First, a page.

Saturday, October 12, 2013

You Don't Look Like a Biker

Guest Post by Deborah Nielsen

When some people find out that I ride motorcycles, the first thing they say is, “You don’t look like a biker!” Which is immediately followed by the question, “What kind of Harley do you have?” They picture the stereotypical tattooed, black-leather-clad, Harley-riding biker. I don’t fit that picture. Maybe the gray hair, professional attire, and lack of tattoos and black leather throw them off. Nor do I ride a Harley. In fact, I really don’t like Harleys. I’m more of a sport bike and scooter kind of rider.

I like cars, too. Ever since I was little, I’ve been fascinated by them. The pieces and parts, the way they drive, the feel of the interiors, the styling. The collector car lifestyle, future trends and advances in engineering are the areas I focus on. When a woman likes cars and can talk her listener into a coma about them, people often think she’s crazy. (Which she may be but that’s a different story.) A female car guy does not compute. She doesn’t fit the stereotype of a “car guy”.

One of my favorite things to do is to travel solo cross-country by motorcycle or car. I can take whatever route I want, stop whenever I want and see whatever sites I find interesting. Yes, there are risks but the rewards, to me, far outweigh traveling with someone else who may not want to take the back roads and stop to photograph the roses along the way. Independent women traveling alone, especially on two wheels, fly in the face of convention. When people find out that you’re going to take a trip by yourself, the reaction is often, “You’re traveling alone?!” And then they launch into horror stories they’ve heard. I’ve pulled into motels where the desk clerk has looked over my shoulder expecting to see another person or bike outside and when no one else appears they ask, “Are you traveling alone?” like they can’t believe it. A woman traveling alone just doesn’t fit people’s expectations.

I like to fly in the face of convention and challenge people’s expectations. I like to smash stereotypes and, hopefully, give people something to think about.

When we write, our characters often reflect our mindsets. Do your characters defy stereotypes or portray them? How much more interesting would your characters be if they, or at least a trait of theirs, flew in the face of convention and did something unexpected?


5 comments:

Susan Vittitow Mark said...

I did a bit of traveling by car by myself when I was young, and I would get a stunned reaction sometimes, too. I remember a hotel in Texas where the desk clerk put me in a room in the hall right behind the desk so she could keep an eye on things and watch out for me.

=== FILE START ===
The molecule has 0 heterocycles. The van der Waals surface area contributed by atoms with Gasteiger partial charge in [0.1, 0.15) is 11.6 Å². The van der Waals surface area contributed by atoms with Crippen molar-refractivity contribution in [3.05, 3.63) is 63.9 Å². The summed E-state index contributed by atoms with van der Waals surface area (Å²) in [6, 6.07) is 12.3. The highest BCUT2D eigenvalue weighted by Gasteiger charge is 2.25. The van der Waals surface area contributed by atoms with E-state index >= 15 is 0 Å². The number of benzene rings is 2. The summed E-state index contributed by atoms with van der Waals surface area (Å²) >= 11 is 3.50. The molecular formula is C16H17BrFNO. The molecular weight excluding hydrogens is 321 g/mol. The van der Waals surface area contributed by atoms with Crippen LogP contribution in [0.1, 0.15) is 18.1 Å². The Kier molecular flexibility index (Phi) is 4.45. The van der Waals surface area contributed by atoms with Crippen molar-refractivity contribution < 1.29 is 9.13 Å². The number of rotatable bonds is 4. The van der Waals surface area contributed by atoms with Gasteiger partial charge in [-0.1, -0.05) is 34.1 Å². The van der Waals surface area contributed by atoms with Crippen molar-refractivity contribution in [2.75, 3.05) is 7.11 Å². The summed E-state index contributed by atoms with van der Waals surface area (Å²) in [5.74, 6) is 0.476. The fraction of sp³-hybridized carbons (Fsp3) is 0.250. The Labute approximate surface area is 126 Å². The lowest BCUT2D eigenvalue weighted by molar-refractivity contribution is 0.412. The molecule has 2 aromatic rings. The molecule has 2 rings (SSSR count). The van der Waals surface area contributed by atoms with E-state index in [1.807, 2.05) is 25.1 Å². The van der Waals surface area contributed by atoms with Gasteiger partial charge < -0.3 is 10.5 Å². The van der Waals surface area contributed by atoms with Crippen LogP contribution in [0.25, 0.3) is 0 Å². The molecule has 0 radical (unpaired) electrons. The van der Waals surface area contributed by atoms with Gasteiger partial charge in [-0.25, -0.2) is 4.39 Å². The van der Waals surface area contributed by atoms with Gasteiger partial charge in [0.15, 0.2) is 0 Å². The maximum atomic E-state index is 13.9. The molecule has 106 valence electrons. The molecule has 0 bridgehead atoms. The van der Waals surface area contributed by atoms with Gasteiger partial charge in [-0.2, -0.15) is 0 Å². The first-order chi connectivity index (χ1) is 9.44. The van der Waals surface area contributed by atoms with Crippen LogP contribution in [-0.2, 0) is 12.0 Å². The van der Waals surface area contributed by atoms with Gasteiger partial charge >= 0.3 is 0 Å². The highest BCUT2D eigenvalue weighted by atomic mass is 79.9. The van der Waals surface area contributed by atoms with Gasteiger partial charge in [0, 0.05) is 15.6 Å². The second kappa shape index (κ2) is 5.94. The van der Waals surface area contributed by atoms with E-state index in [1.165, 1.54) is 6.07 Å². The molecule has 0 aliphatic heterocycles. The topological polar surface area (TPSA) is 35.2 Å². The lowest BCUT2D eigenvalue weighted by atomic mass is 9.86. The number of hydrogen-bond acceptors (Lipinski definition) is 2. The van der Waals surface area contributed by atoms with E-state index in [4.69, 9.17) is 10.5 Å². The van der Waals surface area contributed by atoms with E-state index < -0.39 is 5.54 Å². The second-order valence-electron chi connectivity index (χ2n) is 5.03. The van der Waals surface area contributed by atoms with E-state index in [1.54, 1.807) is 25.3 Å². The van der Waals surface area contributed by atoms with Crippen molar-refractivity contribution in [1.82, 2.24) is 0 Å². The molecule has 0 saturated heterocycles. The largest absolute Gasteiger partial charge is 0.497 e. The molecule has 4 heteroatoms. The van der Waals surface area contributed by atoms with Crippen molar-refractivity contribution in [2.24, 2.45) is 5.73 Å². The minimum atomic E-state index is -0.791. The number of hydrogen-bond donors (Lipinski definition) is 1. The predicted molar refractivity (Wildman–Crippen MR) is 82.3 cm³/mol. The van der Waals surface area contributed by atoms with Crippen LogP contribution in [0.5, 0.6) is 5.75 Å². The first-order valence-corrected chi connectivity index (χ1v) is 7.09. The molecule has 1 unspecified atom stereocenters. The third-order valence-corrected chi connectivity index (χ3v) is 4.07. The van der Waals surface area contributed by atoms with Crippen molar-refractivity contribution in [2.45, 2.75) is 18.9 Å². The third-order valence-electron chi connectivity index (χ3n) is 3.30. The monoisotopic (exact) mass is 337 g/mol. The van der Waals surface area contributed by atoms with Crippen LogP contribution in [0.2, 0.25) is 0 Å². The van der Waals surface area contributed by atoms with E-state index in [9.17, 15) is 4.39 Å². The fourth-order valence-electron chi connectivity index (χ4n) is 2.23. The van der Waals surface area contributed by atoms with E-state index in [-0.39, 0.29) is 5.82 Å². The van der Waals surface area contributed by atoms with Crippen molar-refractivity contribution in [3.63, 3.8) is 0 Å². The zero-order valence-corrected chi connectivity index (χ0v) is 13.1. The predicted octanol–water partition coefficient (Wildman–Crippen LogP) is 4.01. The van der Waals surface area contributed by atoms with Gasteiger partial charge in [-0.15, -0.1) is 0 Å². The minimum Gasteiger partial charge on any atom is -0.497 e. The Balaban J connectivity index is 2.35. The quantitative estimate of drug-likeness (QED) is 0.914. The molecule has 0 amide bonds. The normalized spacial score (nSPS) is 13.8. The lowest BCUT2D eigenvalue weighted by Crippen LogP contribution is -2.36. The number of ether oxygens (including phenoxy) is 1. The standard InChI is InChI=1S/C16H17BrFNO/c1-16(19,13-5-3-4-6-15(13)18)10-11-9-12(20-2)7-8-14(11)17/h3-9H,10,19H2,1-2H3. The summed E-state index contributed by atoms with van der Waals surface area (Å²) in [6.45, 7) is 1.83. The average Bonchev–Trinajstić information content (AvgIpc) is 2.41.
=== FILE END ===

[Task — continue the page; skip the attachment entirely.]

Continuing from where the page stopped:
When I write fiction, I'd like to think my characters are pretty unpredictable, but I'd have to ask someone who's read it if I'd achieved that. Quite frankly, I've never really understood other humans so from my perspective, EVERYONE in real life is unpredictable.

Lynn said...

I recall a quote (don't know who said it) along the lines of "He travels fastest who travels alone." Guess that applies for a "she" as well!

Writing, itself, pretty much flies in the face of convention to much of the world. Sitting in a room alone, making up things about imaginary characters... yeah, that qualifies.

In revision, particularly, I try to find ways that my characters defy the norm, even if it's just a small detail in the way they dress or talk. Rural characters get stereotyped a lot in fiction, I think, so I try to mess with the reader's expectations. GOOD POST!

abbiescorner said...

A woman traveling alone across the country on a motorcycle, now that sounds like good material for a novel or memoir. Have you ever thought of writing about your experiences other than on this blog? Happy travels.

Deborah Nielsen said...

Thanks for your comments and insights ladies. I just got off the road and am trying to catch up on things. Spent the last two weeks driving to Orlando for a big motorcycle expo while sightseeing through the southeast. Almost 4500 miles on the Ruby Subie which is now covered in bugs, road construction mud and drops of cow manure from passing cattle trucks.

I listened to the locals talk as I sat in restaurants along the way. Hearing their accents and speech patterns may help my dialogue (which I'm not so good at). Eavesdropping on their stories was sometimes quite entertaining. It's a lot easier to listen in when you have a magazine open. :)

Abbiescorner: you're not the first person who has suggested this; I'm beginning to think I ought to seriously look into doing something like this. Thanks for the suggestion and support.

Deborah Nielsen said...

Thanks for your comments and insights ladies. I just got off the road and am trying to catch up on things. Spent the last two weeks driving to Orlando for a big motorcycle expo while sightseeing through the southeast. Almost 4500 miles on the Ruby Subie which is now covered in bugs, road construction mud and drops of cow manure from passing cattle trucks.

I listened to the locals talk as I sat in restaurants along the way. Hearing their accents and speech patterns may help my dialogue (which I'm not so good at). Eavesdropping on their stories was sometimes quite entertaining. It's a lot easier to listen in when you have a magazine open. :)

Abbiescorner: you're not the first person who has suggested this; I'm beginning to think I ought to seriously look into doing something like this. Thanks for the suggestion and support.

Share a Post